Executive Committee minutes, 1966-75.
Papers relating to student travel, 1953-73, including material relating to British Universities Student Travel Association (BUSTA), 1963-73, and International Student Travel Conference (ISTC), 1960-73.
Papers relating to international activities, 1946-76, including: World Festivals of Youth and Students, 1959-73; Chile, 1962-74; Czechoslovakia, 1968-72; Portugal, Mozambique and Angola, 1972-74; Rhodesia, 1958-74; South Africa, 1963-76; USA, 1961-72; CIA links to student organisations; 'News Services' (International Union of Students magazine), 1946-68; 'The Student' (International Student Conference magazine), 1960-68; 'Africa Digest', 1969-74.
Papers relating to Endsleigh Insurance Ltd, 1965-76, including Annual Reports, 1967-72, board meeting minutes, 1971-73, and correspondence, 1965-73.
Papers relating to development, 1967-87, including field officers' reports, 1972-79, and officers' manuals, 1981-85.
Papers relating to finance, 1953-82, including NUS accounts, 1953-74, 1980.
Papers relating to: student grants, 1949-76; NUS and constituent union constitutions, 1944-87; NUS services, 1944-76; NUS councils and conferences, 1954-87; Autonomy Campaign, 1970-72; Radical Student Alliance (RSA), 1966-68; Hornsey and Guildford Colleges of Art, 1968-71; 'King and Country' debate, 1933-36; government higher education policy, 1962-77; women's campaigns, 1964-76; county and county borough education committees, 1944-69.
Press cuttings, 1966-73, 1979-80; Annual Reports, 1985-89; 'Main Mail' (circulars on major topics), 1972-74, 1976; NUS Yearbooks, 1949-75 (incomplete series); miscellaneous handbooks, manuals and publications, 1939-91; audio tapes recorded at NUS conferences.
Students' unions and guilds had existed in individual British universities since the 19th century, but there was no attempt to set up a national body until the early years of the 20th century. The British Universities Congress was established in 1906 and met annually until 1914 and a variety of other organisations were established in succeeding years. In February 1922 two of these organisations, the Inter-University Association and the International Students' Bureau, amalgamated at a meeting held at the University of London to form the National Union of Students, largely to provide a British body that could affiliate to the Confédération Internationale des Étudiants (CIE).
By 1924, all universities and university colleges in Britain were members of the NUS. In its early years, the NUS concentrated on organising student travel opportunities, vacation work and language courses. A Travel Department was set up and in 1924 the NUS took over responsibility for the CIE's International Travel Commission, organising student travel throughout the world. In 1937, the NUS produced a report on student health and soon came to be recognised as a body that would support students in all aspects of their lives and ensure that their views and interests were represented to the government and other relevant bodies. By the late 1930s the NUS had a reputation for radicalism and barely survived the outbreak of war in 1939. After the war, membership widened to include non-university colleges. Travel remained a major concern and the NUS derived much of its revenue from its travel company. However, problems in the travel industry in the 1970s led to a collapse and the union was forced to sell the company. The NUS now has about 750 member institutions. Each students' union is entirely autonomous and the NUS has no authority over individual unions; it is purely a co-ordinating body.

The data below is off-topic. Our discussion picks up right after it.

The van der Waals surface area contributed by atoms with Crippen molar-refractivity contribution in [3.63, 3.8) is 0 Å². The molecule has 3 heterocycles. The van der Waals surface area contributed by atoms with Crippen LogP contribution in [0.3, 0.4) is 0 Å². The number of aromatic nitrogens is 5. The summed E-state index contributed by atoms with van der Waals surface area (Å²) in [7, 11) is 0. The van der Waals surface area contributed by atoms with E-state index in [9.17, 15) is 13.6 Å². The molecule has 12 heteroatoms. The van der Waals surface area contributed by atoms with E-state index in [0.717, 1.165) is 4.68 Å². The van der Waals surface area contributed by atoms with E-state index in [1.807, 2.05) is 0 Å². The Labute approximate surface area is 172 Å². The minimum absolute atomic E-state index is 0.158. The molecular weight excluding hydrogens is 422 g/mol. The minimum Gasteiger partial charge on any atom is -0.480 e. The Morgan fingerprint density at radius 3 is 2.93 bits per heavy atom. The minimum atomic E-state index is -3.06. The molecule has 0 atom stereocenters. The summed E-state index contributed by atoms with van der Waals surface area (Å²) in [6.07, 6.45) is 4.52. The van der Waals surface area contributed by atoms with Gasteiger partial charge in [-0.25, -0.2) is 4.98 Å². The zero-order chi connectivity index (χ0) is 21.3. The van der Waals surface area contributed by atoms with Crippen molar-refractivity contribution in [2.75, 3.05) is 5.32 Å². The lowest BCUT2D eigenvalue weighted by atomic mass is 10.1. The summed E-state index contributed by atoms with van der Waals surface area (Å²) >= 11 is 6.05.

From the outset, the NUS was organised on a federal basis, with individual students' unions and guilds sending delegates to an Annual Council. Here they elected (and still elect) an Executive, which met at least three times a year. The Annual Council was later replaced with Winter and Spring Conferences until 1991, when the Winter Conference was abolished. A National Council was instituted at that time and is required to meet at least twice (three times since 2000) between Annual Conferences. It consists of the NEC and members elected by Regional Conferences, Campaign Conferences and special committees. Every constituent member may send one delegate to Annual Conference for every 1,000 full-time equivalent students the institution has (although all with more than 750 students can send at least two delegates); all but one of each delegation (usually the union president) must be elected by the students. Since 1952 the President has been elected for a two year term (previously only for one year). NUS Scotland, NUS/UCMC Wales and NUS-USI Northern Ireland (Northern Irish institutions were only admitted from the late 1940s) are semi-autonomous and their Presidents have seats on the 26-member NUS National Executive Committee (NEC), which is accountable to the Annual Conference and National Council. Originally, the Executive consisted of one representative of each member union, but now it is much smaller; eleven of the NEC members are full-time and paid and the remaining fifteen are part-time and unpaid.
The NUS has a Steering Committee, which organises and runs Annual Conference, a Finance Committee, a Rules Revision Committee and an Elections Committee, which scrutinises union elections to ensure fairness. These are made up of a mixture of elected members, members of the NEC and (on the Elections Committee) independent scrutineers.
In 1962, the NUS had Education and Welfare (previously Grants and Welfare), Events, Publications and Travel Departments. The Travel Department operated the NUS Hostel in London.